According to new research, vegetarian middle-aged women have a risk of hip fracture that is one-third more than that of habitual meat eaters.
Using hospital records, the study discovered that vegetarians had a 33 percent higher risk than those who consumed meat at least five times each week.
It doesn't warn against vegetarianism. As with any diet, it's crucial to know your unique circumstances and what nutrients you require.
Concerning, however, is the fact that vegetarian diets typically contain lesser amounts of nutrients associated with bone and muscle health.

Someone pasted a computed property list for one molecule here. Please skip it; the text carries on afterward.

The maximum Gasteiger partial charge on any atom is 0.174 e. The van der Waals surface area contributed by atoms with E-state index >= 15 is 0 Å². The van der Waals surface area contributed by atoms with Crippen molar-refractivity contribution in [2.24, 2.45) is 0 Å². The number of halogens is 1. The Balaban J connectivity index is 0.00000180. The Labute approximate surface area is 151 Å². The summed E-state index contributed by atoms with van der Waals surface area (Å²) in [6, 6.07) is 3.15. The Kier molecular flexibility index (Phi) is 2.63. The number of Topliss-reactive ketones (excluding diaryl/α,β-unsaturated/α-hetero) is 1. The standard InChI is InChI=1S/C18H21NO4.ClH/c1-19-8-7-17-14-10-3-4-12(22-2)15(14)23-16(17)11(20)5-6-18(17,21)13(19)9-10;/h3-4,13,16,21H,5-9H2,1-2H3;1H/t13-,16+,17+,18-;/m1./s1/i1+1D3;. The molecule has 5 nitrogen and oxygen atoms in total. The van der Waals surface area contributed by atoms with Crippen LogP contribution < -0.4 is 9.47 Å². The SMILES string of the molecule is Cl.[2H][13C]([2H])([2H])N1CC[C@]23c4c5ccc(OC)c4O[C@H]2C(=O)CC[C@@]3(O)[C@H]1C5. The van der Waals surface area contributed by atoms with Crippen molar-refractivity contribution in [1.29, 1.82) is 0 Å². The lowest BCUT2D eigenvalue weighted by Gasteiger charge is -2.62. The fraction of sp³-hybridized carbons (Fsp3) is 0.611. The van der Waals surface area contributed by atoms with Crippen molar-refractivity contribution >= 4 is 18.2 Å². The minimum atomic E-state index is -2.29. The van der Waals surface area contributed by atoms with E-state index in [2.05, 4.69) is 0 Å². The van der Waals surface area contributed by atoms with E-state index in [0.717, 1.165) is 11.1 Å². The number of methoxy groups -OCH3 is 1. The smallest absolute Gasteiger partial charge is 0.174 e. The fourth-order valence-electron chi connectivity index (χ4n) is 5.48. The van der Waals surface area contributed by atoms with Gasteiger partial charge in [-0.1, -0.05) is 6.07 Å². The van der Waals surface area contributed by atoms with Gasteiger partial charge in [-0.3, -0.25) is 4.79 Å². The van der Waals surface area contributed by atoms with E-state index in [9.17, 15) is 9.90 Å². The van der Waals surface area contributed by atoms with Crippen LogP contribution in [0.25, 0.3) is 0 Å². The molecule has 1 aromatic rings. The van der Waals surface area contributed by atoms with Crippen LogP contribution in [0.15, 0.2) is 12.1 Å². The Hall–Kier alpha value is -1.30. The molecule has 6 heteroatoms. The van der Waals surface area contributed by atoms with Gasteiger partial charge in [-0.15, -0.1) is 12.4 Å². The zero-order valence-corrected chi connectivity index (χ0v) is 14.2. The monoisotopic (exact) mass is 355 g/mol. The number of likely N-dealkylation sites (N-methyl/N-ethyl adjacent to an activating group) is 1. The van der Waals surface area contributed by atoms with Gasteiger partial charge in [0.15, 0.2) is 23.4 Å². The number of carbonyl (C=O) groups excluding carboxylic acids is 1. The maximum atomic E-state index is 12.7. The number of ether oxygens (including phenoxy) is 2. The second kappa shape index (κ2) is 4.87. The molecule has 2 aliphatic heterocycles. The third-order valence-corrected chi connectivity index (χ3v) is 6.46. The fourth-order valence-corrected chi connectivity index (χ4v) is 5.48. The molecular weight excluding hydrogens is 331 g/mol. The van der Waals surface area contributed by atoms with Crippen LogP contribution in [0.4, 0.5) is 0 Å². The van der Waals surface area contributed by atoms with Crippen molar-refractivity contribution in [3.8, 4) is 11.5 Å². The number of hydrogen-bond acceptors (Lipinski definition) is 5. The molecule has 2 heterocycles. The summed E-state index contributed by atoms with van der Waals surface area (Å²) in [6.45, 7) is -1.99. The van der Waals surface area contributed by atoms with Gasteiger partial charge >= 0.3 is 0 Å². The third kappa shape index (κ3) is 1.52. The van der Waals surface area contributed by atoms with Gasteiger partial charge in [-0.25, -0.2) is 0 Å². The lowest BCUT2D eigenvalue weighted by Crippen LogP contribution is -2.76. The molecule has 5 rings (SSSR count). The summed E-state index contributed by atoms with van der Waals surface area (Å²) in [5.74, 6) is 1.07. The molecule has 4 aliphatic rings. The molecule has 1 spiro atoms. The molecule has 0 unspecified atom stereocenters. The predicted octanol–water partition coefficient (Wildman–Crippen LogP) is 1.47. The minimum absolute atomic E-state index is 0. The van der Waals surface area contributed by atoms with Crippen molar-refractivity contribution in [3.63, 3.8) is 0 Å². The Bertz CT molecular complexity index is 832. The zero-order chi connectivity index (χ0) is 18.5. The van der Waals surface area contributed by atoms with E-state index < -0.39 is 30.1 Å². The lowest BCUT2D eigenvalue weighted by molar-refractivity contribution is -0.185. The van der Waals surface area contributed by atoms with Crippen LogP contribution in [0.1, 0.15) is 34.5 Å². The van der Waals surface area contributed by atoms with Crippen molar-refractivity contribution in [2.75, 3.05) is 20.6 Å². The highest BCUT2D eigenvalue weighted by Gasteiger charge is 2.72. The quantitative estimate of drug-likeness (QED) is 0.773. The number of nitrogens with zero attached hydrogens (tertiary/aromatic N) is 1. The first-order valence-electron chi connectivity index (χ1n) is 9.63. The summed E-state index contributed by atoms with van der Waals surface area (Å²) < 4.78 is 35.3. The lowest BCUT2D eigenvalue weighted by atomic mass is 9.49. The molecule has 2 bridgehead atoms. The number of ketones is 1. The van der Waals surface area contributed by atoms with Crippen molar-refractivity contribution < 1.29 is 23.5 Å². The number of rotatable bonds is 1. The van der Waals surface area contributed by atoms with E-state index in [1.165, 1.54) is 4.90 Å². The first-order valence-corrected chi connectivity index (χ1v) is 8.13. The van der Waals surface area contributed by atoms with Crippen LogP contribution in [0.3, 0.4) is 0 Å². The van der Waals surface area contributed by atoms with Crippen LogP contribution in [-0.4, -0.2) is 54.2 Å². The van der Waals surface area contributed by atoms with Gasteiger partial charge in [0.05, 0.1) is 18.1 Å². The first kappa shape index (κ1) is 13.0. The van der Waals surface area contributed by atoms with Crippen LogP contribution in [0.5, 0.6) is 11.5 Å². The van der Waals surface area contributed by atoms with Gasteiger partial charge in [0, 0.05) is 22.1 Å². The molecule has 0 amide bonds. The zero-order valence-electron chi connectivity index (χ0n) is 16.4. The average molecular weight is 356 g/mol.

Foods derived from animals tend to have higher concentrations of certain nutrients, such as protein, calcium, and other micronutrients, than plant-based foods.
Consumption below recommended levels can reduce bone mineral density and muscle mass, increasing the likelihood of hip fracture.
However, compared to omnivorous diets, vegetarian diets may minimize the risk of diabetes, heart disease, and cancer.
So, you need to incorporate the important nutrients through vegetarian options or change to meat options.